One Seminole leader at the time was the leader Osceola, who is justly remembered by history. Another leader who rose up at this time was John Horse, who was ethnically a Black Seminole and who would ultimately lead his people on a long and trying exodus for freedom. In 1838, John Horse and the Black Seminoles agreed to stop fighting the U.S. government in exchange for moving to what was then considered to be Indian Territory, which is now today the State of Oklahoma and for legal recognition of their freedom. So despite the fact that many of them were runaway slaves, they would have the opportunity to start over again as free individuals.
Once they moved from the Everglades to Indian Territory, however, they found that their freedom was under attack both by whites and by other Native Americans. In 1848, a decade after they had made the agreement with the U.S. government, the U.S. attorney general announced that the government never had the authority, the power, to recognize their freedom, and in fact they were still, those who had been slaves, still enslaved.
This was like opening season on them, basically declaring that they were there for the picking. And so they did the only thing that they could do, they fled once again. Without security in Indian Territory, Horse and his Seminole ally Coacoochee promptly went to Mexico where slavery was already illegal and had been for a couple of decades. There Horse became famous as a general in the Mexican army and his people found a way to make a life.
Once they relocated to Mexico, things changed. When slave catchers from the Republic of Texas went over the border to try to find the runaway slaves, now free men, they met resistance not only from the Black Seminoles but also from the Mexicans and the Mexican Army itself. Eventually the Black Seminoles, led by Horse, gained legally recognized Mexican land, Nacimiento.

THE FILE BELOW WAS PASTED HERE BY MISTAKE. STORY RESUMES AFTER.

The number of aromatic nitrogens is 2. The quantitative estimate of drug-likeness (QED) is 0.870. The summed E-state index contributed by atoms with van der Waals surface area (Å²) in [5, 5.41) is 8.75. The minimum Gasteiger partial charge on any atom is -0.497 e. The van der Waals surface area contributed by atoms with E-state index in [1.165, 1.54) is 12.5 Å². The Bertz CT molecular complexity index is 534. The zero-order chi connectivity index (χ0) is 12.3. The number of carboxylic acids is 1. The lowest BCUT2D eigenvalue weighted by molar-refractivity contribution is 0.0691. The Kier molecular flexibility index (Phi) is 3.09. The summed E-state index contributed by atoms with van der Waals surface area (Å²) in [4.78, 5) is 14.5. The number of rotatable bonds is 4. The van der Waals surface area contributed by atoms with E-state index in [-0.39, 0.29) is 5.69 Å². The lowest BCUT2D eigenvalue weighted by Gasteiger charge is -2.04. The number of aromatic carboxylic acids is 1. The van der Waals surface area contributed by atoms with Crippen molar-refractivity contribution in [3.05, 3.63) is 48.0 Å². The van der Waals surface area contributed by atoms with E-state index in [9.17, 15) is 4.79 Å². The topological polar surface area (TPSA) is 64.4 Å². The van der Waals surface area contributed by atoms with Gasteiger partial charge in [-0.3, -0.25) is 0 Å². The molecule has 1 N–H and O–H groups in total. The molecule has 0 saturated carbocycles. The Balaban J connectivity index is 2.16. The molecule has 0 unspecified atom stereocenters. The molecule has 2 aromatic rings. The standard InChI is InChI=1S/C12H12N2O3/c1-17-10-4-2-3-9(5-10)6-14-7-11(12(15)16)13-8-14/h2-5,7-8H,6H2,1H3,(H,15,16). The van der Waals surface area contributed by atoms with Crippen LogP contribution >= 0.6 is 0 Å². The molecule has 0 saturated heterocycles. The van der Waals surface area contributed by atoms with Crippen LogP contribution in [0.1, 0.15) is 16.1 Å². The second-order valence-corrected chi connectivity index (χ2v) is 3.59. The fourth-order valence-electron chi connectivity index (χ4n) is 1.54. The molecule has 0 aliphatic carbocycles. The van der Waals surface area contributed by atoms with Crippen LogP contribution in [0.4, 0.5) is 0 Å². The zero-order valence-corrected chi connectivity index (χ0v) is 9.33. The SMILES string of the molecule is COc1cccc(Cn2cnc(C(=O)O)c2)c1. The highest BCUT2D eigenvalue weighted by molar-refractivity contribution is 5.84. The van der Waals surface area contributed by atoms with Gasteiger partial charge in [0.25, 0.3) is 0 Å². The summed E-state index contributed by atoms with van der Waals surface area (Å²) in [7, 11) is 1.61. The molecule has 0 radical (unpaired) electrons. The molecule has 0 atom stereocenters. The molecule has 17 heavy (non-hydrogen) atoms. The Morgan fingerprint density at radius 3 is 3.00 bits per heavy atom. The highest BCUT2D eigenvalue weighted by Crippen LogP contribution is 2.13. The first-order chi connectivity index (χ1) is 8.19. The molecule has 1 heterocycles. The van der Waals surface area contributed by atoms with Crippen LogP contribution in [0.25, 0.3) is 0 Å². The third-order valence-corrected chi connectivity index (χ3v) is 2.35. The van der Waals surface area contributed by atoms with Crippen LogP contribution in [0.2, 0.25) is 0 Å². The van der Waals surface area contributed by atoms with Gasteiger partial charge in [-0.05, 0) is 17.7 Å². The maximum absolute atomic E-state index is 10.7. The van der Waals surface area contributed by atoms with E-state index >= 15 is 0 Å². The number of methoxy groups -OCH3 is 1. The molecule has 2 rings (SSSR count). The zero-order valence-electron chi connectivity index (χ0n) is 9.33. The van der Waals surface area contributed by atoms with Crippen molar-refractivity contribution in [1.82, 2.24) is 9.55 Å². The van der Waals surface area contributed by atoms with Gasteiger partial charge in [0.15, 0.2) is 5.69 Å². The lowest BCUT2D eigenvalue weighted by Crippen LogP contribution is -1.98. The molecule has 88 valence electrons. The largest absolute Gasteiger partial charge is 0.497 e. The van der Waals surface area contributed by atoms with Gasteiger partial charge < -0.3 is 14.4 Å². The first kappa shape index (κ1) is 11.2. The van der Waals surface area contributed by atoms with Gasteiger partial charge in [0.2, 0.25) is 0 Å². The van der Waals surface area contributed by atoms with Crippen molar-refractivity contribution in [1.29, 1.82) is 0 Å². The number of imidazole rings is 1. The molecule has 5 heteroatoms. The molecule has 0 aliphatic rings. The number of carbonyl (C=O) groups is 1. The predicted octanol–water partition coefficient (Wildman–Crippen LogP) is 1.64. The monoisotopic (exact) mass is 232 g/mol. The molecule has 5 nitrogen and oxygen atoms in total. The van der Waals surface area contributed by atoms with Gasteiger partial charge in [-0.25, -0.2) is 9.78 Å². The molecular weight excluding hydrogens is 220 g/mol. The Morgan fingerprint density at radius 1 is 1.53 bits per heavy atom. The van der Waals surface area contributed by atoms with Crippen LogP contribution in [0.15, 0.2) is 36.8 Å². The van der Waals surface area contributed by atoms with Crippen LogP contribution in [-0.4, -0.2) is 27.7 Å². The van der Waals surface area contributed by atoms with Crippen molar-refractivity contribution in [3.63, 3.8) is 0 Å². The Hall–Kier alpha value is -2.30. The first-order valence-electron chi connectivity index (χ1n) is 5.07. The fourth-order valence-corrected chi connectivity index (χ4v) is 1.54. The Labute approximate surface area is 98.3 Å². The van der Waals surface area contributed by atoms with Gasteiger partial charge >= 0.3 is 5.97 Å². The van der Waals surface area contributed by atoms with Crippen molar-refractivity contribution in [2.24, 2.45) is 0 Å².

Why isn’t this recognized today? Well for one thing, historians tend to be historians of Native American history or historians of slavery, but there’s not many that move among these subjects. And it’s a bit confusing because you have both the issue of runaway slaves and the issue of Native Americans kind of blended together so it seems to fall through the cracks.
Tradition is that Nat Turner’s rebellion is the big turning point in the history of slavery and slave revolt. That happened before the rebellion of the Black Seminoles, so it doesn’t really fit the traditional trajectory. And perhaps most importantly, it really represents a blemish on U.S. history. Not only because of the poor treatment of Native America as represented by the Seminole War, not only the poor treatment of African Americans through the device of slavery, but also because this group really did manage to negotiate a separate peace with the U.S. government and 10 years later the government turned their backs on them.
So it’s, in multiple ways, a difficult story for people of the United States to tell, but it’s worth remembering that a community of freedom fighters trekked from Florida to Oklahoma to Mexico and found, ultimately, peace and freedom and prosperity in lives that they could direct as their own. I recommend highly the website for more information.